This weekend, a girlfriend took me to tour one of those old, amazing mansions from the turn of the century--back when walls were two feet thick and made of granite and burled oak and maple were everywhere. The house was unbelievable--we started in the basement, ended in the attic, and on the tour the tourguide had a fascinating anecdote to share.
As she showed us a teacup with a dragonfly motif on the handle, the tourguide told us of her first visit to the mansion a few years ago--only days before a huge storm came through and decimated the city. At the end of the tour she and her docent stood on the front veranda and watched as a large swarm of dragonflies flew past. Amused, she turned to the docent, who appeared shaken. Our tourguide asked what was wrong.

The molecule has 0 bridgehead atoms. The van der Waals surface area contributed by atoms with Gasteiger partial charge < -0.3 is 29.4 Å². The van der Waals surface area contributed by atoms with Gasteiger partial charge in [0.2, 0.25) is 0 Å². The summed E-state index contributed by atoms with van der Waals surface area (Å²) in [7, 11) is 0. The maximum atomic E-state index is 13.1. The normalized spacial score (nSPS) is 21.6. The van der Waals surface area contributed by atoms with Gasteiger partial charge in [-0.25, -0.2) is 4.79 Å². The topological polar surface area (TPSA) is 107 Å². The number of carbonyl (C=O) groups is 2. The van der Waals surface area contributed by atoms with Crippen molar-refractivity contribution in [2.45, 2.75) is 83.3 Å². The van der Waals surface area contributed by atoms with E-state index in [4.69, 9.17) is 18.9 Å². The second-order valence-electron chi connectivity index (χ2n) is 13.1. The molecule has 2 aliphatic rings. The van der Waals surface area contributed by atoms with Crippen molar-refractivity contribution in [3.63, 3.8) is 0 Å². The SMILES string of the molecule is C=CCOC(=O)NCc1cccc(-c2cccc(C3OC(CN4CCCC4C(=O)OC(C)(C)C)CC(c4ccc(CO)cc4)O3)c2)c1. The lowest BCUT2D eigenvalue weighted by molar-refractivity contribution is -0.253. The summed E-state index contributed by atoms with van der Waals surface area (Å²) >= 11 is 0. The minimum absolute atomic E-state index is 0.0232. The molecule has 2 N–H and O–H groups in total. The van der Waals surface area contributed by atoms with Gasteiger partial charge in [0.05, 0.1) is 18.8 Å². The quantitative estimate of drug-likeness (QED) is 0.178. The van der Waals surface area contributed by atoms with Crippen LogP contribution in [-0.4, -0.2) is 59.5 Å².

Intrigued, you know I had to find out more. Sadly, the magickal Internet fairy was not very forthcoming. I found loads on dragonfly symbolism--mirage, illusion, metamorphosis, truth, yada yada yada. I already knew that. What I wanted was more on weather prediction, but all I could find was this tiny tidbit:
"...in a drought prone area of the coastal Ninh Thuan province, farmers believe that if the dragonfly flies high it will be sunny and if it flies low there will be rain. In north-central Thua Thien Hue Province, fishermen are likely to bring their boats back to the shore if, in January or February, they look to the north and see a silver cloud that quickly disappears, as it is a sign of cold weather." (http://www.reuters.com/article/2009/07/16/idUSBKK540163)
That was it. I Googled my little fingers to nubs looking for confirmation of this wives' tale and found jack. Still, I'll be watching my dragonfly friends just a little more closely from now on, and if they start massing in numbers, I'm outa here!